I arranged this version of “Love One Another” for my family to play in church. I played violin, my daughter played cello, my husband played piano. The original music is by Luacine Clark Fox and appears in the LDS Children’s Songbook here. Like most of the Children’s Songbook, it is freely reproducible for noncommercial use.
Here is a quick, no-prep improv to do with students. All of mine enjoyed it.
The student can use any key on the keyboard. They’ll be using their imagination to play something that sounds appropriate, as you talk them through a thunderstorm. If possible, they should be playing continuously.
The teacher will talk through these steps:
- First, the rain is far away and not very loud.
- Gradually, it comes closer, so that the first raindrops actually fall on you.
- The rain grows steadily faster and louder until you are drenched in a downpour.
- Suddenly, there is a thunderclap! (But the rain continues.)
- And another thunderclap!
- There is a brief lull, as the rain lessens.
- With another thunderclap, the rain comes back in full force.
- The wind blows in fits and starts.
- Gradually, the rain moves off, getting softer and lighter as it fades into the distance.
- Until you are left with only a rainbow.
It’s quite interesting to see how many different effects different students come up with, following this same pattern.
Here’s a music game based loosely on Pictionary. I teach private lessons, so we never have enough people for the actual game of Pictionary. This is a non-competitive version for two people.
What you need:
- At least one set of cards with the letter names on them A through F.
- Optional: a set of cards with other musical concepts on them. I wrote these out by hand in a few minutes, but some examples would be: quarter note, whole note, soft, loud, crescendo, repeat sign, bar line, etc. It is important that you actual write these out; don’t use the symbol.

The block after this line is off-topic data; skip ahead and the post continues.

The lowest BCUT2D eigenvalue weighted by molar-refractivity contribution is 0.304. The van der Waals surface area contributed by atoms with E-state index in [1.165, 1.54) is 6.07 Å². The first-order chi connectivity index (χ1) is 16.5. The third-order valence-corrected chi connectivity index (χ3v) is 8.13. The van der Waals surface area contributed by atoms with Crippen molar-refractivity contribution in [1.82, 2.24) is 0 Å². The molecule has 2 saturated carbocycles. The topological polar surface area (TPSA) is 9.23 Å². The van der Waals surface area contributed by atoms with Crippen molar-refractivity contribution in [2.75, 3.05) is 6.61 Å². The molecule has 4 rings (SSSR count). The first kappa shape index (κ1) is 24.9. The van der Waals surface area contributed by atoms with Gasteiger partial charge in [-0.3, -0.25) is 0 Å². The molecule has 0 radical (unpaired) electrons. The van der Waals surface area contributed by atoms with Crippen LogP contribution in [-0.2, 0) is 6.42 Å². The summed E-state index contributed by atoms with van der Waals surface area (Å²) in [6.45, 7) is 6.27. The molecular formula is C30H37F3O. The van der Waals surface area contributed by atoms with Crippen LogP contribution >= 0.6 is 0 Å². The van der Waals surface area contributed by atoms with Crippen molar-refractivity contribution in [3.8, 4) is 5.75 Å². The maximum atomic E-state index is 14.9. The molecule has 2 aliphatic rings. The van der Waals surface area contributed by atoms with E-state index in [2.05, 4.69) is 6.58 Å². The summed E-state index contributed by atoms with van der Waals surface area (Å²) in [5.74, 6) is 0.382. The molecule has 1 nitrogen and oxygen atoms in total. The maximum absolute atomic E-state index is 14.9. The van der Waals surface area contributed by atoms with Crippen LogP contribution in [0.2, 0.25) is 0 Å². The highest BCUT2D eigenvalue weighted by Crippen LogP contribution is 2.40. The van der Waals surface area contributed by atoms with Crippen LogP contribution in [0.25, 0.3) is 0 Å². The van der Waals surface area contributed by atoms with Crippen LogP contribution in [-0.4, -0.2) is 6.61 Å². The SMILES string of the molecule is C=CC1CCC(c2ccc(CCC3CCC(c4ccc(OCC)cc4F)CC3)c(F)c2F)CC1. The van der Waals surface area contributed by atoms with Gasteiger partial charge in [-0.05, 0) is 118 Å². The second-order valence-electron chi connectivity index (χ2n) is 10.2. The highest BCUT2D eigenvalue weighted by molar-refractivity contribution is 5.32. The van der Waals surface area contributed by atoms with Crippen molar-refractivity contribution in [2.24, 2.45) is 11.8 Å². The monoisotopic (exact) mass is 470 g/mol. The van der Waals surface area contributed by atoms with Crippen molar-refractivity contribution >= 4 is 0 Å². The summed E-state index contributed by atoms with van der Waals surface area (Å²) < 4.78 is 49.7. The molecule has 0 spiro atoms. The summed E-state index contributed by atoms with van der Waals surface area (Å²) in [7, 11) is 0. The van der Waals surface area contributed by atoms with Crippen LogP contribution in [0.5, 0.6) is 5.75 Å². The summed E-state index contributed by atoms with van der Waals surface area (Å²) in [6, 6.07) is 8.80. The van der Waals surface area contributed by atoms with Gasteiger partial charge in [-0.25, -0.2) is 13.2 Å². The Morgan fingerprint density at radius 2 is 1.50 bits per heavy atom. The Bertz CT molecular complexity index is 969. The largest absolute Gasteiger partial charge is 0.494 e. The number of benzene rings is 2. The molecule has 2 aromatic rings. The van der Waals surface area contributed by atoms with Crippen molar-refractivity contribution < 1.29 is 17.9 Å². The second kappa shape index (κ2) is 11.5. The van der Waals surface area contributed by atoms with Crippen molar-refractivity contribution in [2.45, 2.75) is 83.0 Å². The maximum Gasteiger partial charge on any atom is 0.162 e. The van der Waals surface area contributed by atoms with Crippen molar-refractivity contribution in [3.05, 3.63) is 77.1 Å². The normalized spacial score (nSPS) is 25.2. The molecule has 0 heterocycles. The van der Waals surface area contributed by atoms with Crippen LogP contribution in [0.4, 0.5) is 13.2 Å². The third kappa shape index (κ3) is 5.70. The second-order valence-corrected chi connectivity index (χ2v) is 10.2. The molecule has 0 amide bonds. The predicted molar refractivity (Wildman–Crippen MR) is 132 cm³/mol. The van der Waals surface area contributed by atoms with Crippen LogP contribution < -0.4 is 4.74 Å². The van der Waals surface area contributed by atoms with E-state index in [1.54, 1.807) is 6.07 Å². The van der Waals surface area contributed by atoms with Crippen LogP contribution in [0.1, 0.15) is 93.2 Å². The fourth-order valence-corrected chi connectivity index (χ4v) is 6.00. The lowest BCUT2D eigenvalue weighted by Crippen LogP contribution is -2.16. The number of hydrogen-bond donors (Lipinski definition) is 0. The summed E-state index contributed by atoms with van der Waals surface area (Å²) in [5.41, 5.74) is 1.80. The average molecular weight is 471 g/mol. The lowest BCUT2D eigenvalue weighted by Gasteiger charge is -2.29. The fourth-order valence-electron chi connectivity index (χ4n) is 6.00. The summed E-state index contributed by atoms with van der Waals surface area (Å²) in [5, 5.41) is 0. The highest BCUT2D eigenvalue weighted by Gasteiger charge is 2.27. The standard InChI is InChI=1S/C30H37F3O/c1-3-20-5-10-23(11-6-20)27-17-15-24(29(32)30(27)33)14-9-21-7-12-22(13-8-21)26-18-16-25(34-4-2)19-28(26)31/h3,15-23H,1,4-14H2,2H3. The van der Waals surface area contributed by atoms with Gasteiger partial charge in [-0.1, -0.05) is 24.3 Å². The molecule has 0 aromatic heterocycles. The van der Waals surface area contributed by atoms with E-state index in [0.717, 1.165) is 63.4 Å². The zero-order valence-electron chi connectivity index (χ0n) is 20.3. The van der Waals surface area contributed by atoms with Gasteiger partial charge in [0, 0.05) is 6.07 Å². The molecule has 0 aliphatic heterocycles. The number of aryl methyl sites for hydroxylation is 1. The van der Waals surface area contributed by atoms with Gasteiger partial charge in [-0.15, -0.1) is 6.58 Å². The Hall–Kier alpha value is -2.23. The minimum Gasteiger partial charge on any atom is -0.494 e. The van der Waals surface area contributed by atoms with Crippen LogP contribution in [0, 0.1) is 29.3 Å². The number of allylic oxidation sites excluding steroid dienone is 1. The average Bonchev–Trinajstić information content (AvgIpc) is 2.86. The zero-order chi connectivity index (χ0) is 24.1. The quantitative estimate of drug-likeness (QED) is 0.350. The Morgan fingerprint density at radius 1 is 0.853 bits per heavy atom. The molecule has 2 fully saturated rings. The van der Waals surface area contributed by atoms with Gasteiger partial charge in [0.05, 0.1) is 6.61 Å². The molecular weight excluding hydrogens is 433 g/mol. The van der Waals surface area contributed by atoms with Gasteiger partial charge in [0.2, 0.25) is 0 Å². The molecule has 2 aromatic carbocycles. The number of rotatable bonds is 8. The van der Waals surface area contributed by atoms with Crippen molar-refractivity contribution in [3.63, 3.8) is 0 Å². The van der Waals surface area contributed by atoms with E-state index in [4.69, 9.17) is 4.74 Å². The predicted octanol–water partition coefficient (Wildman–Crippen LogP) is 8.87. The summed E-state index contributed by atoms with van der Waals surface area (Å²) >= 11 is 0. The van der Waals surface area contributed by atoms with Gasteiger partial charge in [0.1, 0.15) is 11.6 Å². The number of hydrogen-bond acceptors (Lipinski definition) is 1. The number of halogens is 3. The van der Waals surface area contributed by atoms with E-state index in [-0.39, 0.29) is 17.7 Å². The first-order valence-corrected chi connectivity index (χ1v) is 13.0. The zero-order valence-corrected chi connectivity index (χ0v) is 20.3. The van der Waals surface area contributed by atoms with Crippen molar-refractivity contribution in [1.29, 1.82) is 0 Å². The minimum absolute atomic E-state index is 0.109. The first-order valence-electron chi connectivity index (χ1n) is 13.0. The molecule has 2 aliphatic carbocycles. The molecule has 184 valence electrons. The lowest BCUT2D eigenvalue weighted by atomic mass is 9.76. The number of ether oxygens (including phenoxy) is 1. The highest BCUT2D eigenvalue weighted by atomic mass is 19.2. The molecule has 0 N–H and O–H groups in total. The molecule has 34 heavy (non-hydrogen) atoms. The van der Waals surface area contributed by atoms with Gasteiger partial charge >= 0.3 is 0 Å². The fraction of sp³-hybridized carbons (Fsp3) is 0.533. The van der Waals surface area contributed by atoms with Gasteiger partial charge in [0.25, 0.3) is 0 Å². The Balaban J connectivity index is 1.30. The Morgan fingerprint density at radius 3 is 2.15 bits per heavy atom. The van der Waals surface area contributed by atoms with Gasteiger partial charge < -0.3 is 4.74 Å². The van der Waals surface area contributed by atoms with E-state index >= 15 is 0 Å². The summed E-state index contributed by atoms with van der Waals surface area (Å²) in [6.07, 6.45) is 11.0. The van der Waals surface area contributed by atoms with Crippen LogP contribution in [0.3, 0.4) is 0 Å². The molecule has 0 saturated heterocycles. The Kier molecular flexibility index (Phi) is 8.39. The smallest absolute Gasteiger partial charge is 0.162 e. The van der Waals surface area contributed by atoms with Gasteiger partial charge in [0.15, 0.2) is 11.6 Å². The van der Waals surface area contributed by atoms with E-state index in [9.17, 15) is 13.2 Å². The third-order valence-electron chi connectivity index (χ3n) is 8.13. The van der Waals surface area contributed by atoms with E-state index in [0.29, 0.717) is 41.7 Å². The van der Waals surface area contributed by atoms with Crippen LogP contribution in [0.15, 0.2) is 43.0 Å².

- A bag or bowl or something to draw the cards out of.
- Whiteboard (or paper) with a large staff on it. Click here for a paper version.
- Whiteboard markers (or other writing utensil)
- Put the cards in the bag or bowl.
- Determine how many points you are going for.
How to Play:
- The first player draws a card out of the bag and does not show it to the other player. If it’s a note name, she draws it, including the clef. If it’s a concept, she draws the symbol for it, such as “p” for soft, “f” for loud, etc.
- The second player guesses what was on the card. If he gets it right, a point has been earned. You can keep track of this with tally marks if you’re trying to be quick and simple. I did it with smiley faces, and most of my students enjoyed drawing those. You’re working together as a team, so there is only one set of points to keep track of.
- On the next turn, the second player draws and the first player guesses.
- The game ends when the points goal has been achieved.
- For pre-readers, use a printout of a keyboard, instead of a staff.
- For more advanced readers, specify an interval, such as a third. Draw the note a third above the note on the card, instead of the actual note on the card. The second player still guesses the note on the card, not the one drawn on the staff.
- To make the game move along if you’re running out of time, make the last one a double or nothing challenge, or a triple or nothing challenge.
- If the player draws a card and doesn’t know what it means, either set it aside and draw again, or show it to the teacher and have a discussion about it.